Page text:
The man himself wears leather trousers and messily tied boots. Some metal trinkets with symbols common to Tsignani people are hanging from his belt. His colorful shirt are unbuttoned and many more pieces of metal marked with specific symbols are dangling from his neck. A few drops of sweat are running across his forehead and he brushes it off together with some strands of dark curly hair. “I really hope I will manage. It’s quite hard but I remember one of them doing it…” He speaks to his dog.

One of his colleagues, a young Tsignani lad takes a sip of wine from a medium-sized flask and nudges Abraham to look up. “What?” he asks in their language and his companion points toward the newly arrived. Abraham offers a smile and a wink to the ginger girl, obviously recognizing her from the market. His eyes find her attendant and a polite nod is offered to him as well before that Tsignani focuses back on his work.

There is that first moment, when Lois looks a bit lost. Her hands lacing before her loosely, she will stand there and let her gaze drift, eyes of sky blue glancing curiously towards the various Tsingani people looking her way.

She doesn't mind them staring.

She smiles. It is a warm expression that lights her freckled features. Features that show the evidence of her d’Angeline heritage.

Catching the glance of Abraham, she meets his gaze, a small nod given as sign for her recognizing him as well. She murmurs a few words towards her chaperone, and Jacquet looks up, when she indicates the leatherworker from the market promenade. Even so. The Courtesan of Salon de Coquelicot will first look towards their Dowayne and ask for permission, for Lois and him to look around a little.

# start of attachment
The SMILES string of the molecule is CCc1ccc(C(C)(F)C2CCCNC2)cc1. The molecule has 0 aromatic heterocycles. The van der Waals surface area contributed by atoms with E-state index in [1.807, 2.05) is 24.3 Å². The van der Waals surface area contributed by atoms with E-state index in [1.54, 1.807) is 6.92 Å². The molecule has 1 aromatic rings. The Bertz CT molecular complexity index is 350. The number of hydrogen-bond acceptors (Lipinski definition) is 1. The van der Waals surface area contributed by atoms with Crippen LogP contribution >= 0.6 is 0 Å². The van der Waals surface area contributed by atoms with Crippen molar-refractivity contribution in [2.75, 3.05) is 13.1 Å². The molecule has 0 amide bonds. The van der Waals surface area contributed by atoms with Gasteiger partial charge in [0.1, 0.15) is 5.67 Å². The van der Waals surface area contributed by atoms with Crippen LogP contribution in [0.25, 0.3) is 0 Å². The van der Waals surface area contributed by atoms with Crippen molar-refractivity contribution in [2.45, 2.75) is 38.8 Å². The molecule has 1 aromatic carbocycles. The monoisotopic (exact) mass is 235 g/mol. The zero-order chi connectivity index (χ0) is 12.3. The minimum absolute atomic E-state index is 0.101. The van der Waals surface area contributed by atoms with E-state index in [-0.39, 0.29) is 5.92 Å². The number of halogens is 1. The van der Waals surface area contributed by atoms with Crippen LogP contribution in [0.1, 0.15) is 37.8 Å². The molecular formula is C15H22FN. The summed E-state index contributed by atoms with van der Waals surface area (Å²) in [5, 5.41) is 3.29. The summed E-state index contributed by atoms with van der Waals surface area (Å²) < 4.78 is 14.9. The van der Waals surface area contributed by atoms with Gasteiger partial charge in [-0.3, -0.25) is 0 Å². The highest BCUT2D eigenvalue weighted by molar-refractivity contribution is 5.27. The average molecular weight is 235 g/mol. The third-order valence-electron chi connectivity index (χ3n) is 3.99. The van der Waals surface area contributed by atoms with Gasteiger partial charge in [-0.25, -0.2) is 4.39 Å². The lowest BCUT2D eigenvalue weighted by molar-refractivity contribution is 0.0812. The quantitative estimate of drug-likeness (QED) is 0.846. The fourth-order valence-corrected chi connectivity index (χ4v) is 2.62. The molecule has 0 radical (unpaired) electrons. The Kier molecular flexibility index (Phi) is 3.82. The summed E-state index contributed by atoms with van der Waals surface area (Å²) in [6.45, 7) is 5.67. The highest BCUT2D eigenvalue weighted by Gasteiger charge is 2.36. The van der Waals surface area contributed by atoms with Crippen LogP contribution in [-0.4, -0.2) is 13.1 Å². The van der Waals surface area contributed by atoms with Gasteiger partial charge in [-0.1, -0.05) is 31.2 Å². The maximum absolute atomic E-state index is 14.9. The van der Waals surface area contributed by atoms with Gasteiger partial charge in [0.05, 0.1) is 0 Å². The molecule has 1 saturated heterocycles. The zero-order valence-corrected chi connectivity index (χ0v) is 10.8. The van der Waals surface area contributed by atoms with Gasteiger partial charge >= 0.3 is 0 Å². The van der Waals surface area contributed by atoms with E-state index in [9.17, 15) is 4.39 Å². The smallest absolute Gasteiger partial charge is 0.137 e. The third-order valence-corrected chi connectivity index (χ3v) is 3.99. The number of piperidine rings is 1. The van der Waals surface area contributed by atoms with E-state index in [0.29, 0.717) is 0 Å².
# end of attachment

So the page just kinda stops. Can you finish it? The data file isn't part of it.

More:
The permission is granted, Philandre giving the pair an encouraging nod along with a wide gesture about the camp. And so Lois tarries no longer, and walks over to Abraham is working.

“Good day, Monsieur,” she greets, her tone soft and somewhat reflective. “What are you working on?”

When he is approached, Abraham looks up with that same warm smile in his features, “Mademoiselle, I am glad to see that you decided to visit our modest camp. I am working on something quite difficult,” he gestures toward the leather pieces around him. “I usually make accessories but one lady asked me to create her a unique slippers. Usually, this is a work of shoemakers. However, the lady was quite persistent that the work made by my hands would adorn her delicate feet. Good that one of my fathers was a shoemaker.”

He turns around a bit to settle more comfortably and he pats a blanket beside himself, “Would you and your companion like to join me? I have no refreshments to offer, but we can take a look at some designs of my accessories if you are interested?”

“It was more like…”, Lois begins, her eyes brightening as she glances towards where Philandre speaks with an older Tsingano, “the Dowayne of my salon wished to ride out today, and come here to speak with some of your people. Philandre Chalasse nó Coquelicot.” She says his name, and her voice shows awe and respect for the man. Her gaze shifts back to Abraham kneeling there on the rug, and she adds, “He offered that I could come along. I have never been outside of Marsilikos before.” Attention turns to his work and she smiles. “Slippers? Oh, how interesting. One of your fathers, you say? Do Tsingani people have more than one father?”

His gesture to join him on the rug is met with a bit of hesitation, and yet, Lois moves then to settle herself, sitting down beside him on the rug while making sure to pull her skirts back in place so that her legs are covered.